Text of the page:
The original reason why this apparently remote spot became the focus of so much religious and artistic activity was the busy caravan route that passed through here on its way between the prosperous cities to the north and the ports of the west coast. Profits from the lucrative trade fuelled a five-hundred-year spate of excavation, beginning midway through the sixth century AD at around the same time that Ajanta, 100km northeast, was abandoned. This was the twilight of the Buddhist era in central India; by the end of the seventh century, Hinduism had begun to reassert itself. The Brahmanical resurgence gathered momentum over the next three hundred years under the patronage of the Chalukya and Rashtrakuta kings – the two powerful dynasties responsible for the bulk of the work carried out at Ellora, including the eighth-century Kailash temple. A third and final flourish of activity on the site took place towards the end of the first millennium AD, after the local rulers had switched allegiance from Shaivism to the Jain faith. A small cluster of more subdued caves to the north of the main group stand as reminders of this age.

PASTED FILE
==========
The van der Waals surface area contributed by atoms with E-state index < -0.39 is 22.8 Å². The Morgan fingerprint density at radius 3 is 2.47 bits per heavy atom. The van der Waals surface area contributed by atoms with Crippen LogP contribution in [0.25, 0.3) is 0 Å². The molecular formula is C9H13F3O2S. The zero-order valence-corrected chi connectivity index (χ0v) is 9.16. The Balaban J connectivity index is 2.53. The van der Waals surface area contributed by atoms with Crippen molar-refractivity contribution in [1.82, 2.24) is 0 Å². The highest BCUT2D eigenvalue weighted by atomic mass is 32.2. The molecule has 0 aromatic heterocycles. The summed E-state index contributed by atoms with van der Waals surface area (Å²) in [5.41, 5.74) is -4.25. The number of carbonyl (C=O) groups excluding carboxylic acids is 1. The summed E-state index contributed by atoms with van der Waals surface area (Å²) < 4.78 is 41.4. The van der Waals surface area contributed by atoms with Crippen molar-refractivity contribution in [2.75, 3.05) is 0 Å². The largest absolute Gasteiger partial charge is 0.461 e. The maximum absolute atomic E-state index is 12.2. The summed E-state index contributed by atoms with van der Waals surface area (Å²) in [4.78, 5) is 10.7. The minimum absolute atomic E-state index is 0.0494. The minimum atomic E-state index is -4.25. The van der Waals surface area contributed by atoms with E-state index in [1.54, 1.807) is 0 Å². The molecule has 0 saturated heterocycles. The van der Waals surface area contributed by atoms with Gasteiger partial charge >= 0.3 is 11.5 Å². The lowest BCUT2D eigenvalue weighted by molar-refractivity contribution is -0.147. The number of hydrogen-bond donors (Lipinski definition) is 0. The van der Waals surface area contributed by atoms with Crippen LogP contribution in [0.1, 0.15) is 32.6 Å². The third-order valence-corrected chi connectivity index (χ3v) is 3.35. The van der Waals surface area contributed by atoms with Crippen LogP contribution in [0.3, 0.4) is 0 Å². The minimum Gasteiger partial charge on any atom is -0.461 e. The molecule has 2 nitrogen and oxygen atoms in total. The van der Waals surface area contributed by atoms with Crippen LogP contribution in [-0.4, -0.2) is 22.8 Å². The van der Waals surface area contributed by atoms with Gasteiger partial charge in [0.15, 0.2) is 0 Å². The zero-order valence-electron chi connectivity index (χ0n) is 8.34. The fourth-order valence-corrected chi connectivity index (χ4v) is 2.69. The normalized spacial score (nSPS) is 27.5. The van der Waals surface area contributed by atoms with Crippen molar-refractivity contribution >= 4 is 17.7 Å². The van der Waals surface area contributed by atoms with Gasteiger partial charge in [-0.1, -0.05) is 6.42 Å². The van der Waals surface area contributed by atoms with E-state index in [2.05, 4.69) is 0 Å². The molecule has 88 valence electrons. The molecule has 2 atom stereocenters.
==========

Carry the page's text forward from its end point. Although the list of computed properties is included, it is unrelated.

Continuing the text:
Unlike the isolated site of Ajanta, Ellora did not escape the iconoclasm that accompanied the arrival of the Muslims in the thirteenth century. The worst excesses were committed during the reign of Aurangzeb who ordered the demolition of the site’s “heathen idols”. Although Ellora still bears the scars from this time, most of its best pieces of sculpture have remained remarkably well preserved, sheltered from centuries of monsoon downpours by the hard basalt hillside.Read More